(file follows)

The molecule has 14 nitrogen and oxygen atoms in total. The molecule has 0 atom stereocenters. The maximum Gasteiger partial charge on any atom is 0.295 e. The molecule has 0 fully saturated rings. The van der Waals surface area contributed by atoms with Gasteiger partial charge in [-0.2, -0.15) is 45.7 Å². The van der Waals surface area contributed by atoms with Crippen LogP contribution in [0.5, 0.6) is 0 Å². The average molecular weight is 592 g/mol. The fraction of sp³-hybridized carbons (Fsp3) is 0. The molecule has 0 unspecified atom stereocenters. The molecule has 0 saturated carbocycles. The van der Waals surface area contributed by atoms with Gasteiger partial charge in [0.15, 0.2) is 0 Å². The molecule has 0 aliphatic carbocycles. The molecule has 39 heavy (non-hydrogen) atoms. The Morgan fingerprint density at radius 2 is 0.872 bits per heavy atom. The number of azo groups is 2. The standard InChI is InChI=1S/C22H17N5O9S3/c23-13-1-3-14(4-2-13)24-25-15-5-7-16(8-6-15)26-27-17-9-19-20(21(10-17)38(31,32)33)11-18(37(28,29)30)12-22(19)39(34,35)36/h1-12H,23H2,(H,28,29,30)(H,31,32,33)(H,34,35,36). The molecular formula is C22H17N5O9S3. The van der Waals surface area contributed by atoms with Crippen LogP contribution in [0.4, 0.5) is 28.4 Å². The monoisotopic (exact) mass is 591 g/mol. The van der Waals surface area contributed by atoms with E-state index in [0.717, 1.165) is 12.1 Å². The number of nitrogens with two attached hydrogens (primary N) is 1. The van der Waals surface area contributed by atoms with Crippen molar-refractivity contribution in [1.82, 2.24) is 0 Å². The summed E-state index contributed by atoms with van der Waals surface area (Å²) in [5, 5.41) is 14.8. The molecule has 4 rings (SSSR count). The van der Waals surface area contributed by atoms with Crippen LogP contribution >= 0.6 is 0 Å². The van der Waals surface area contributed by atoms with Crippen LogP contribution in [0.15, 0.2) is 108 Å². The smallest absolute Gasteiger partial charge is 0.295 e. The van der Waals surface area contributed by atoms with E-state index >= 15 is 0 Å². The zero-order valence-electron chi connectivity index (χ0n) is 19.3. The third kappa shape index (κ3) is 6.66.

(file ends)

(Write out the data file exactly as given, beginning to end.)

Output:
The molecule has 14 nitrogen and oxygen atoms in total. The molecule has 0 atom stereocenters. The maximum Gasteiger partial charge on any atom is 0.295 e. The molecule has 0 fully saturated rings. The van der Waals surface area contributed by atoms with Gasteiger partial charge in [-0.2, -0.15) is 45.7 Å². The van der Waals surface area contributed by atoms with Crippen LogP contribution in [0.5, 0.6) is 0 Å². The average molecular weight is 592 g/mol. The fraction of sp³-hybridized carbons (Fsp3) is 0. The molecule has 0 unspecified atom stereocenters. The molecule has 0 saturated carbocycles. The van der Waals surface area contributed by atoms with Gasteiger partial charge in [0.15, 0.2) is 0 Å². The molecule has 0 aliphatic carbocycles. The molecule has 39 heavy (non-hydrogen) atoms. The Morgan fingerprint density at radius 2 is 0.872 bits per heavy atom. The number of azo groups is 2. The standard InChI is InChI=1S/C22H17N5O9S3/c23-13-1-3-14(4-2-13)24-25-15-5-7-16(8-6-15)26-27-17-9-19-20(21(10-17)38(31,32)33)11-18(37(28,29)30)12-22(19)39(34,35)36/h1-12H,23H2,(H,28,29,30)(H,31,32,33)(H,34,35,36). The molecular formula is C22H17N5O9S3. The van der Waals surface area contributed by atoms with Crippen LogP contribution in [0.4, 0.5) is 28.4 Å². The monoisotopic (exact) mass is 591 g/mol. The van der Waals surface area contributed by atoms with E-state index in [0.717, 1.165) is 12.1 Å². The number of nitrogens with two attached hydrogens (primary N) is 1. The van der Waals surface area contributed by atoms with Crippen molar-refractivity contribution in [1.82, 2.24) is 0 Å². The summed E-state index contributed by atoms with van der Waals surface area (Å²) in [5, 5.41) is 14.8. The molecule has 4 rings (SSSR count). The van der Waals surface area contributed by atoms with Crippen LogP contribution >= 0.6 is 0 Å². The van der Waals surface area contributed by atoms with Crippen LogP contribution in [0.15, 0.2) is 108 Å². The smallest absolute Gasteiger partial charge is 0.295 e. The van der Waals surface area contributed by atoms with E-state index >= 15 is 0 Å². The zero-order valence-electron chi connectivity index (χ0n) is 19.3. The third kappa shape index (κ3) is 6.66.